The Wire: February 16, 2023

News  /  News

Compiled by Greta Anderson Johns, Jeanne Davant, Bryan Oller, Nick Raven, Rhonda Van Pelt, Pam Zubeck

Committee OKs bill to save renters money on applications

The Colorado Legislature’s House Business Affairs & Labor Committee has reviewed a bill, known as the Portable Screening Report for Residential Leases, which would save Coloradans money on rental applications. HB23-1099 passed in committee 7-3 on Feb. 8.

Co-sponsor Rep. Stephanie Vigil (D-Colorado Springs) noted that rental application fees average $40 per adult, have doubled in the past few decades and are expected to rise. Her co-sponsor, Mike Weissman (D-Aurora) said that tenants may apply for dozens of housing options, adding up to hundreds of dollars. By letting people reuse documents for a limited time, renters have more money for rent, deposits and other expenses.

HB23-1099 builds off the Rental Application Fairness Act (which Colorado Democrats passed in 2019) by allowing prospective renters to reuse a rental application screening report for up to 30 days without paying additional fees. Under this bill, a landlord must return an application for the potential tenant to reuse (if the application is denied) and provide a notice of the applicant’s right to dispute the report’s accuracy. 

Proponents say it would also save time and effort for rental property owners.

The bill still has to pass the House, and the earliest it could reach the Colorado Senate is likely the week of Feb. 20.

To follow the bill’s progress, visit


A year after being rejected by City Council, a proposal for a mixed-use development at 2424 Garden of the Gods Road is back in play. The city Planning Commission on Feb. 8 approved developer 2424 GOTG LLC’s request for rezoning and a concept plan for a project that would include commercial space, apartments and townhomes. The vote was 6-3.

2424 GOTG LCC scaled down its proposal for the parcel, reducing to 320 the number of residential units it wants to build. In the new concept plan, some of the units will be townhomes rather than apartments. The proposal now automatically goes to City Council.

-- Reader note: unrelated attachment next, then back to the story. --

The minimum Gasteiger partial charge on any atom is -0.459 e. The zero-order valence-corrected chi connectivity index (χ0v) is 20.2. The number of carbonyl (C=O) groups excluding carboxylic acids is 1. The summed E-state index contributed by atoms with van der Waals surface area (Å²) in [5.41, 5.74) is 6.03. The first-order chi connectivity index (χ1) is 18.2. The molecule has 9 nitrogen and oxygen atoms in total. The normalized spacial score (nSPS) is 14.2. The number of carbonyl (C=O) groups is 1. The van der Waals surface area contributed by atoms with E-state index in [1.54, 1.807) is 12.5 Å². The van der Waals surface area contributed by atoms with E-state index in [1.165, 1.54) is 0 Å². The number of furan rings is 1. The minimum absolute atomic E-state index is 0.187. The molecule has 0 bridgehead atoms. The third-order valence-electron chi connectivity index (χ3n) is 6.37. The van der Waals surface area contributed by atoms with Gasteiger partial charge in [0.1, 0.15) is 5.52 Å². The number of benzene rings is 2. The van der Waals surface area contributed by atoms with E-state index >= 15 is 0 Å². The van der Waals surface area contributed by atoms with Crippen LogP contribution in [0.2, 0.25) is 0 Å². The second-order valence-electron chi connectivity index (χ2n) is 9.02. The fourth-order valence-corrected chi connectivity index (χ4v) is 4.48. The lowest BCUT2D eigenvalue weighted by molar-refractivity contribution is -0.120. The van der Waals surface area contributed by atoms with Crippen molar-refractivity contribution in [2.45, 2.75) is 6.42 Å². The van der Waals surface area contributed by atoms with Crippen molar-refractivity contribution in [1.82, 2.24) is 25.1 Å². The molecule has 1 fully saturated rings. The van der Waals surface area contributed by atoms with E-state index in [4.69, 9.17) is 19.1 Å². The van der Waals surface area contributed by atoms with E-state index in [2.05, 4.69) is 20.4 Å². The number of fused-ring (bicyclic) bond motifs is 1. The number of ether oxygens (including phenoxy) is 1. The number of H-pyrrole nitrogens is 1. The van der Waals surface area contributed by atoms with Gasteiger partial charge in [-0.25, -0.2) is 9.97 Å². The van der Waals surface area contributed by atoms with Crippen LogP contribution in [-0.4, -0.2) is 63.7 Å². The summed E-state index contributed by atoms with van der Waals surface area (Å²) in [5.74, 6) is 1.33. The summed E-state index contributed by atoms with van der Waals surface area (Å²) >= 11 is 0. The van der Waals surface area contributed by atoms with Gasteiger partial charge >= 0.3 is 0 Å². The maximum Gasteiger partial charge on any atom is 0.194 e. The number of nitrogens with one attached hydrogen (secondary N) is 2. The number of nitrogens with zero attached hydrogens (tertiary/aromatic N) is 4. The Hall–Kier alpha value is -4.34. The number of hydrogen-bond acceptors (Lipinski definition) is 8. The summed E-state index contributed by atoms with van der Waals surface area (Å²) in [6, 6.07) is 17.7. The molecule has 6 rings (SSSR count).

The original proposal, approved by the Planning Commission in March 2021, included 420 residential units. City Council OK’d the plan on first reading, but after hearing input from neighbors, overturned the commission’s decision on Aug. 21, 2021.

More than 200 neighbors asked to speak at the Feb. 8 hearing, expressing concerns about traffic congestion, evacuation safety, threats to bighorn sheep and more. A challenge in District Court by the developer to overturn Council’s 2021 decision to reject the rezoning request is still pending.

PPLD to test locations for meth contamination

Pikes Peak Library District has decided to limit the scope of its methamphetamine testing in library bathrooms to the three branches with the heaviest traffic — East Library, Library 21c and Penrose Library, according to a release sent by Denise Abbott, PPLD’s director of public relations and marketing.

PPLD originally said in January that it would test all of its 53 public bathrooms for meth contamination, as a “proactive action to ensure the safety and well-being of patrons and staff” and because of recent contamination at three Colorado public libraries.  But after consulting with El Paso County Public Health and other libraries that have done contamination assessments, PPLD decided to scale down its testing, the statement says.  

PPLD is working with KEMWest Inc., and test results are expected by mid-February. All libraries are currently open and remain “safe to visit,” the release says.

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